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Has Television surpassed Film as an Artform (film article)

Posted on January 9, 2010 at 11:20 PM

A decade ago, such a question would be ludicrous. Television, better than film? Preposterous! Television is free to all and cheap to make; it merely acts as a means for corporations to promote their soul-destroying merchandise, whereas film... well film IS the product people are going out and paying for, and therefore its quality must be above reproach.

 

But these days... well, I look at shows like Dexter, Brotherhood, Mad Men, Breaking Bad, The Shield, The Office, 30 Rock, Battlestar Galactica, The Sopranos, The Wire (hell, anything on HBO!) -- televison of such beautful writing, staggering performances, awe-inspiring production values, and thematic boldness... And then I turn my gaze to the silver screen, with its jive-talking robots, tween star-vehicles, torture porn, coma-inducing CGI, and endless thread of remakes/sequels & videogame/comic-book adaptations, and and I can't help but wonder if cinema, like the music industry, has declined to the point of utter cultural irrelevance. I mean, how hollow do films like 3:10 to Yuma and Troy look in comparison to the gravitas of Deadwood or Rome. Sigh...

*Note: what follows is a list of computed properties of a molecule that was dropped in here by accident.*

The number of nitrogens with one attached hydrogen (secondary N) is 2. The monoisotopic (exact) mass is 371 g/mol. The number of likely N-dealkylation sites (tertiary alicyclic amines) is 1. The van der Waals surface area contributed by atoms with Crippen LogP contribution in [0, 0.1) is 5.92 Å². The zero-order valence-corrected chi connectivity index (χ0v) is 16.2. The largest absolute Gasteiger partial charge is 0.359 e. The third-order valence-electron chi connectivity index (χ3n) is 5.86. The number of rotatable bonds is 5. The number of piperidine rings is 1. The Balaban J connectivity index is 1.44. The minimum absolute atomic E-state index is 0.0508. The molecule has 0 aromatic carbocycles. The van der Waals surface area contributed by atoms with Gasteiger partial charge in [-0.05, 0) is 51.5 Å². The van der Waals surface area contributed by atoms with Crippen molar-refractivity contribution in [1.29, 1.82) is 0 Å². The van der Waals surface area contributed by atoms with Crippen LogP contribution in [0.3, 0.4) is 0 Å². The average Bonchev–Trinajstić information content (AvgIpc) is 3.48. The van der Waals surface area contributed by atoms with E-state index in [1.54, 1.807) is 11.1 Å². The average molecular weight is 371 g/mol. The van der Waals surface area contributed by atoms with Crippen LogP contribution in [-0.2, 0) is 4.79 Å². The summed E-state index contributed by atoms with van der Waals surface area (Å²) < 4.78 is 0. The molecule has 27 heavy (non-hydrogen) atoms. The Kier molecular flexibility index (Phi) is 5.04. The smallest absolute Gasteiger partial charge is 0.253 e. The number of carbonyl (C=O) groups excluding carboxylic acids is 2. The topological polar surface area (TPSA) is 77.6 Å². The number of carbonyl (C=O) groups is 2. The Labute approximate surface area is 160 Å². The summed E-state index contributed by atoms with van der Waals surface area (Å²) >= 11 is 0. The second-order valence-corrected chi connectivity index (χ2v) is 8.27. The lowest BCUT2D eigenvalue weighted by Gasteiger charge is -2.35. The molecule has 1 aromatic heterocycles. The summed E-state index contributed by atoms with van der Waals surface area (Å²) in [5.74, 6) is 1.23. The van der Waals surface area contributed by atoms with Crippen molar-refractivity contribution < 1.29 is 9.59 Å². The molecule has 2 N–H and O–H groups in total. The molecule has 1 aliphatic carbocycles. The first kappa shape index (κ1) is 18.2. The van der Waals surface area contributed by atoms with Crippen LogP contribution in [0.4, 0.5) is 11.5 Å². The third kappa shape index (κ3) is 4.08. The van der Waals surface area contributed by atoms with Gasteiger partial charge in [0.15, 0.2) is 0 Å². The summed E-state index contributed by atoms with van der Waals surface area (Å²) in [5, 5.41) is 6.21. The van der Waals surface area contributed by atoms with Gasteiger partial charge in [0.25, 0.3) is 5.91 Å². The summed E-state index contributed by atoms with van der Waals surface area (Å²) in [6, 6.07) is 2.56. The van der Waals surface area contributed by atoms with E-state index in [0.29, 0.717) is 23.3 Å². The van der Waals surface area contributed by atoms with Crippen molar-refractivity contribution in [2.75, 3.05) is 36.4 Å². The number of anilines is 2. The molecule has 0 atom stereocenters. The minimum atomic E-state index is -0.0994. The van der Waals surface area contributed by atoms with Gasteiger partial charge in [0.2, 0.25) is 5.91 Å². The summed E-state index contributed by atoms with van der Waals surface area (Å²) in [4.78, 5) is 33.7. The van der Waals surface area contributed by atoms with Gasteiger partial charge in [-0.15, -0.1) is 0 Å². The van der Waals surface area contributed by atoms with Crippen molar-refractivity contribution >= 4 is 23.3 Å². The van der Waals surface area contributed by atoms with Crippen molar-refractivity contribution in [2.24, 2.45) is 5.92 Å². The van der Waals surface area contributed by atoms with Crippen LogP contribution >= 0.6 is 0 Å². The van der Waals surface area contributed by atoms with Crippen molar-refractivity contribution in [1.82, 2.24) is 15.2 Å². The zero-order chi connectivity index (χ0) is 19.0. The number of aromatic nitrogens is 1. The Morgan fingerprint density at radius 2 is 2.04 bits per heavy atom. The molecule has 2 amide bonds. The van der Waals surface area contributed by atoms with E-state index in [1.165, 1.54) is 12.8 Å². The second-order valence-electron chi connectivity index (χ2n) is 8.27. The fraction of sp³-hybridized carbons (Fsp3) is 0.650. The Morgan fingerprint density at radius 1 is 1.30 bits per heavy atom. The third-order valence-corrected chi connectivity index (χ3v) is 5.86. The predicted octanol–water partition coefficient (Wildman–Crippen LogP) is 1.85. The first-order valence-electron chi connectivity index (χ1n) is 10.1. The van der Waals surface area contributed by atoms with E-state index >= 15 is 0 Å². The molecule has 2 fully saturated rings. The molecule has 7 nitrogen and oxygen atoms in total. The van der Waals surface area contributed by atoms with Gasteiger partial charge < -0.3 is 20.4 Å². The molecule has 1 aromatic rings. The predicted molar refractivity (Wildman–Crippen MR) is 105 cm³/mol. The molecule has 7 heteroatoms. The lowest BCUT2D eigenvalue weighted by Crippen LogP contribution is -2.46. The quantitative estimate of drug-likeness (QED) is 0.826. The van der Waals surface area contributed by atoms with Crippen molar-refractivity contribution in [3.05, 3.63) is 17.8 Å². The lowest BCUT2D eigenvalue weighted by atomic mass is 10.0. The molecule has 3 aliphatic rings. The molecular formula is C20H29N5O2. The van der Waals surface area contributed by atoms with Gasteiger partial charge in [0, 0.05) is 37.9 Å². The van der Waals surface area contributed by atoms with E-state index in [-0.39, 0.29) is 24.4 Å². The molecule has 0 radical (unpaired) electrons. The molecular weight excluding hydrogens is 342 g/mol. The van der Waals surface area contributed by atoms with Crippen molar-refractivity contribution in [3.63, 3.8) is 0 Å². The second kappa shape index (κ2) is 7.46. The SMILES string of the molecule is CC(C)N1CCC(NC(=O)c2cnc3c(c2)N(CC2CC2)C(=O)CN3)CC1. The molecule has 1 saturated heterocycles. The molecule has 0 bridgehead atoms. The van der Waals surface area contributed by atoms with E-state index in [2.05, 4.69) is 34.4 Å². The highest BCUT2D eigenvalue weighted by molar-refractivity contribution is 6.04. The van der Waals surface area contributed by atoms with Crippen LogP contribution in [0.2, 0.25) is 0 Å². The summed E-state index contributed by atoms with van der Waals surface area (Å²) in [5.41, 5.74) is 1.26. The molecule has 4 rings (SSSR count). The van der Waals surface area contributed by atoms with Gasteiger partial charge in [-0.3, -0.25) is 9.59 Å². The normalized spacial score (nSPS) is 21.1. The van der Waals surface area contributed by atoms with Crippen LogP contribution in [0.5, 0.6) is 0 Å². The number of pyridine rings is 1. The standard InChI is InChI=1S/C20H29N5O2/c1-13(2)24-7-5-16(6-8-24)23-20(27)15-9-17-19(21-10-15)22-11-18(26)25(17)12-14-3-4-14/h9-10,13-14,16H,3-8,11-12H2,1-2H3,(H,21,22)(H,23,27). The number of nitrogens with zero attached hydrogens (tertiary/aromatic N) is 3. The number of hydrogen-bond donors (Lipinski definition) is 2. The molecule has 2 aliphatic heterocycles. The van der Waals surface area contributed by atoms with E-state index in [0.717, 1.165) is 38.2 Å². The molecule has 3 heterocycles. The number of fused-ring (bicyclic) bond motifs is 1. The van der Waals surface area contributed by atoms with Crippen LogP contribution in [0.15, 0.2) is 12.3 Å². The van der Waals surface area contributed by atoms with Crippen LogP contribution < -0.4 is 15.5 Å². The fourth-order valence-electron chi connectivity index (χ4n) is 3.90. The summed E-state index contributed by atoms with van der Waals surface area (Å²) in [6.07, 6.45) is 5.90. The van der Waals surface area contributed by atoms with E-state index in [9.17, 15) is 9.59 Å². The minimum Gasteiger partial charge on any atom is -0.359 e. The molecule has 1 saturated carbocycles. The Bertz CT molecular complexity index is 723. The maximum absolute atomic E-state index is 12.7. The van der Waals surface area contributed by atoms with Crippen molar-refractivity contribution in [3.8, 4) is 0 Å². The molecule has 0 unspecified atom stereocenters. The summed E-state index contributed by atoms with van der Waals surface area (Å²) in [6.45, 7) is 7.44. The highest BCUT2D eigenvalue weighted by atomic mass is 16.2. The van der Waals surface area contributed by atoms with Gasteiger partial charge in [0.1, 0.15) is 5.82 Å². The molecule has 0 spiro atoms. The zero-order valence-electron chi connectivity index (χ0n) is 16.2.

Now, obviously I realize 80% of television is still reality-show/talent-contest/tabloid-driven/formulaic drivel, and there have been some top-notch films released this year (e.g. Inglorious Basterds, District 9, Samson and Delilah)... BUT if I want something new; something fresh, something gritty and complex and deep; something that treats me like an adult, rather than some ADD-infected, testosterone-fueled, sex-crazed, illiterate 13-year old... I find myself flicking to the TV Guide rather than the Session Times. Thoughts?

Categories: ARTICLES, Cinema

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